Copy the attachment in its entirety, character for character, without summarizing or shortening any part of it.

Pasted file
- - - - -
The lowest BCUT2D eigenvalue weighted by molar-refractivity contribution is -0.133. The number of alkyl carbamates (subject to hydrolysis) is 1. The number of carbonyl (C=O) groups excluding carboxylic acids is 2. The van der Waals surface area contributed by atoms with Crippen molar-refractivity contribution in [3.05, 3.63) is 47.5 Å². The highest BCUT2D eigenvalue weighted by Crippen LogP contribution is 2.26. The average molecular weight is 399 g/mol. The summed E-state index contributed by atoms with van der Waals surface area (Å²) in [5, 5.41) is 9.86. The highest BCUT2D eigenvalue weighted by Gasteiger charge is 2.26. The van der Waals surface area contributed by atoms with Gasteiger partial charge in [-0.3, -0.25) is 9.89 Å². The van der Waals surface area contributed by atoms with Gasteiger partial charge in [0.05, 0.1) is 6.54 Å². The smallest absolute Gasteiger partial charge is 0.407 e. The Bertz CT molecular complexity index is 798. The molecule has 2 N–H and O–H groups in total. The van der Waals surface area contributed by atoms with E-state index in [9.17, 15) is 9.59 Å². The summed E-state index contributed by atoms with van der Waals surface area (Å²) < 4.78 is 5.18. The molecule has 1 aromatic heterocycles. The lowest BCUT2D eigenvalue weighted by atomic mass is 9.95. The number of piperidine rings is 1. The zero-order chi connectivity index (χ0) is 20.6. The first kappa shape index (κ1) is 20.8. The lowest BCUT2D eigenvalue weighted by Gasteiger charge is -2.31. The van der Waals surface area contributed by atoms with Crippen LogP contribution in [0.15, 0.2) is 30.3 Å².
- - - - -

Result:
The lowest BCUT2D eigenvalue weighted by molar-refractivity contribution is -0.133. The number of alkyl carbamates (subject to hydrolysis) is 1. The number of carbonyl (C=O) groups excluding carboxylic acids is 2. The van der Waals surface area contributed by atoms with Crippen molar-refractivity contribution in [3.05, 3.63) is 47.5 Å². The highest BCUT2D eigenvalue weighted by Crippen LogP contribution is 2.26. The average molecular weight is 399 g/mol. The summed E-state index contributed by atoms with van der Waals surface area (Å²) in [5, 5.41) is 9.86. The highest BCUT2D eigenvalue weighted by Gasteiger charge is 2.26. The van der Waals surface area contributed by atoms with Gasteiger partial charge in [-0.3, -0.25) is 9.89 Å². The van der Waals surface area contributed by atoms with Gasteiger partial charge in [0.05, 0.1) is 6.54 Å². The smallest absolute Gasteiger partial charge is 0.407 e. The Bertz CT molecular complexity index is 798. The molecule has 2 N–H and O–H groups in total. The van der Waals surface area contributed by atoms with E-state index in [9.17, 15) is 9.59 Å². The summed E-state index contributed by atoms with van der Waals surface area (Å²) < 4.78 is 5.18. The molecule has 1 aromatic heterocycles. The lowest BCUT2D eigenvalue weighted by atomic mass is 9.95. The number of piperidine rings is 1. The zero-order chi connectivity index (χ0) is 20.6. The first kappa shape index (κ1) is 20.8. The lowest BCUT2D eigenvalue weighted by Gasteiger charge is -2.31. The van der Waals surface area contributed by atoms with Crippen LogP contribution in [0.15, 0.2) is 30.3 Å².